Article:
I've replaced all the springs and did a complete timing job on all these revolvers and when they are good....they are very, very good! Nothing like them in the hand!

http://images50.fotki.com/v1557/photos/2/36012/10360662/DSC_4204-vi.jpg

http://images54.fotki.com/v104/photos/2/36012/10288332/DSC_4217-vi.jpg

Old Fuff
December 6, 2012, 12:13 PM
The hammer shouldn't be against the backstrap when the gun is in battery(fullcock) .

Obviously you aren't too familiar with the original Colt's.

Most of the lockwork problems in current day cap & ball reproductions come from battering, not wear. An exception is the bolt cam on the hammer. On the original revolvers they were a separate part and hardened and could also be replaced. On the current imports they are part of an investment cast hammer, and not hardened, but this is another story.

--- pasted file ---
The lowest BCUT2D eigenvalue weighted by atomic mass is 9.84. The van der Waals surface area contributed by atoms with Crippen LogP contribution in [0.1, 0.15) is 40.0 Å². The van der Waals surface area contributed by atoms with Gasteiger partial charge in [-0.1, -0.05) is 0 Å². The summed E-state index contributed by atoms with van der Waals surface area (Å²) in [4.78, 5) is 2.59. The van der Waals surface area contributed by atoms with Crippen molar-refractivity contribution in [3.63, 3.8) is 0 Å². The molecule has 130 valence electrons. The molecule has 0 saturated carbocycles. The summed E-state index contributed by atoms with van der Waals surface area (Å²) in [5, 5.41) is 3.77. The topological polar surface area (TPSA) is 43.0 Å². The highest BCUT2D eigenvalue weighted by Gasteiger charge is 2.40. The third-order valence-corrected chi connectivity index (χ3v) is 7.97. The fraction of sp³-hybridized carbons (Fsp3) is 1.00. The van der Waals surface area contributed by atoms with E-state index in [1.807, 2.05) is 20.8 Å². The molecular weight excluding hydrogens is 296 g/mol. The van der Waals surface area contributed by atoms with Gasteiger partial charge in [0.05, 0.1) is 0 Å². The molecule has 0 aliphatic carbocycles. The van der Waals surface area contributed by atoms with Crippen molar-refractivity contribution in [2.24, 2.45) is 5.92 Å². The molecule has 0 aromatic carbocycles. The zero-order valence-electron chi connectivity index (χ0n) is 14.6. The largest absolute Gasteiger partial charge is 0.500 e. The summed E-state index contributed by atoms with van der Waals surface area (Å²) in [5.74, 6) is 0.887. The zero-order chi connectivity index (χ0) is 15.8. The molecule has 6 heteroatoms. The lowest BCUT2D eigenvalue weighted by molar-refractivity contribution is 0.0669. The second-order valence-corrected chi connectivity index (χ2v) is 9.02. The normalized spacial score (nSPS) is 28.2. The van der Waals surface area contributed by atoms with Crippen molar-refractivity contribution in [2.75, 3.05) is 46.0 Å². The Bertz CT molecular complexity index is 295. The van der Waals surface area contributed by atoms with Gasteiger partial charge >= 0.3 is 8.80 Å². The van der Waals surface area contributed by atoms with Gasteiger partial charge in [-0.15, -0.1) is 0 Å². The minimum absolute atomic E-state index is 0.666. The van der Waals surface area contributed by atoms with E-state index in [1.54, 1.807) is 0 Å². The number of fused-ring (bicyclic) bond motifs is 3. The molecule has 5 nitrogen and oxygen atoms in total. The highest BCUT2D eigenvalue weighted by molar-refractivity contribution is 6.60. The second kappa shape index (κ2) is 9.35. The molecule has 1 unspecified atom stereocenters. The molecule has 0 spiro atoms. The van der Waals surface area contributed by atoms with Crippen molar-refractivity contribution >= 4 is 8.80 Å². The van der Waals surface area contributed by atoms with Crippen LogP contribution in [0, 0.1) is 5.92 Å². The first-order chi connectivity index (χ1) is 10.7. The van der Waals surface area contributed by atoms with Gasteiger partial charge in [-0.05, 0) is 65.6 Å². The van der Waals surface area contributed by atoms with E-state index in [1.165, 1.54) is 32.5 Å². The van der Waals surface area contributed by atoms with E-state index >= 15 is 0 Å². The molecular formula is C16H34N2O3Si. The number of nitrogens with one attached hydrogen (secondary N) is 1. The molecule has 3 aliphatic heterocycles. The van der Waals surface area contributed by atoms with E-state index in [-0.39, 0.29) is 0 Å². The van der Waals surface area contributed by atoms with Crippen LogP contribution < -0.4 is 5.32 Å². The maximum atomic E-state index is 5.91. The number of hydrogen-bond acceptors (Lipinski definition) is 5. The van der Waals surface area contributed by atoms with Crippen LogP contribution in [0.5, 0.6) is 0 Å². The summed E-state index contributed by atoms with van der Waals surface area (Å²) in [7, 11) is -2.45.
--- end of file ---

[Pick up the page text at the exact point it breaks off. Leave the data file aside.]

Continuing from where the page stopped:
Anyway the purpose of using the backstrap as a positive stop for the hammer was to prevent battering of the cylinder ratchet teeth and notches as well as the hand. It also largely eliminates a condition where the bolt can miss and skip a notch if the hammer is cocked quickly. All of this is still true today.

If cylinder rotation is stopped by the ball on the bolt engaging the notch in the cylinder; all of the shock of the sudden stop is transferred to the cylinder notch, the window in the frame, the hand, and ratchet teeth. The result is battering.

Original Coltís that are still correctly timed, as I have described, often show wear from use, but little or no evidence of battering.

denster
December 6, 2012, 01:31 PM